What does the silver screen screen? It screens me from the world it holds – that is, makes me invisible. And it screens that world from me – that is, screens its existence from me.
Stanley Cavell, The World Viewed
The Eleventh Film
The first public film screening organised by Auguste and Louis Lumière took place on December 28th 1895 at the Salon Indien du Grand Café in Paris. Eleven short films were on the bill that night. Each film was 17 meters long, which, when hand cranked through a projector, ran approximately 50 seconds. Only ten films are listed for posterity.
- La Sortie de L’Usine Lumière à Lyon (Workers Leaving the Lumière Factory ) (46 seconds)
- Le Jardinier (L’Arroseur Arrosé) (The Gardener, or The Sprinkler Sprinkled) (49 seconds)
- Le Débarquement du Congrès de Photographie à Lyon (The Disembarkment of the Congress of Photographers in Lyon) (48 seconds)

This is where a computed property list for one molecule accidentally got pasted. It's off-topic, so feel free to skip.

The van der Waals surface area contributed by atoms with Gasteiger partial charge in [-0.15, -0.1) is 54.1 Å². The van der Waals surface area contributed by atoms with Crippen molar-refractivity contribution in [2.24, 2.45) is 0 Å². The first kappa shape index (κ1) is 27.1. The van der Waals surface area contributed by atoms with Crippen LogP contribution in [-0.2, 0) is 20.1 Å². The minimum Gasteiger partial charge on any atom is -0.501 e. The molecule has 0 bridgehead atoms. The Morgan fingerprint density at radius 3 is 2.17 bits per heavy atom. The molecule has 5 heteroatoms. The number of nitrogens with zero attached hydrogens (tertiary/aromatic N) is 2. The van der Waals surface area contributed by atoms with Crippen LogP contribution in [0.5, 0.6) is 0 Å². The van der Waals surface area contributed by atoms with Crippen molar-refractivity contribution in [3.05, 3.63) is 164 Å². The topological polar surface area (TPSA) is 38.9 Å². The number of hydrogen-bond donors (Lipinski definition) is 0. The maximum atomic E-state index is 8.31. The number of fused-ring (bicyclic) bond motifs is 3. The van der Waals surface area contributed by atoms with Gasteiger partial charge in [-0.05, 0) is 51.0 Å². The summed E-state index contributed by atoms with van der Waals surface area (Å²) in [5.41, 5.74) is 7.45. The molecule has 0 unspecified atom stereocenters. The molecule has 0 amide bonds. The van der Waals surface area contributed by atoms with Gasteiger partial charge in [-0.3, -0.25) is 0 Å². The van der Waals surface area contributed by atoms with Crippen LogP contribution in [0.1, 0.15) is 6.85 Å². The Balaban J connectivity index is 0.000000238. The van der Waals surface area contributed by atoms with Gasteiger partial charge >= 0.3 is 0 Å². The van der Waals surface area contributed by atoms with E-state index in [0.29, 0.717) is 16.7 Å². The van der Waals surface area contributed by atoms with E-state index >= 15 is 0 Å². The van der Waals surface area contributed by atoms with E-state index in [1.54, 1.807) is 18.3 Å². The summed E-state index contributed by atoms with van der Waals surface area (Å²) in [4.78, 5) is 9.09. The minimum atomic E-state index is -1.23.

- La Voltige (Horse Trick Riders) (46 seconds)
- La Pêche aux poissons rouges (Fishing for Goldfish) (42 seconds)
- Les Forgerons (Blacksmiths) (49 seconds)
- Repas de bébé (Baby’s Breakfast) (41 seconds)
- Le Saut à la couverture (Jumping onto the Blanket) (41 seconds)
- La Places des Cordeliers à Lyon (Cordeliers Square in Lyon) (44 seconds)
- La Mer (Baignade en mer) (The Sea/Bathing in the Sea) (38 seconds)
The eleventh film was called The View of Pazuzu returning to the World – a desert scene, with a half-buried broken statue and the wind blowing. It ran for only one second and was not noticed by the audience.
At the very moment that cinema was born the world’s fate was sealed and so the birth of one thing brought about the death of another.
With a new portal open, the passage from Beyond becomes possible once more.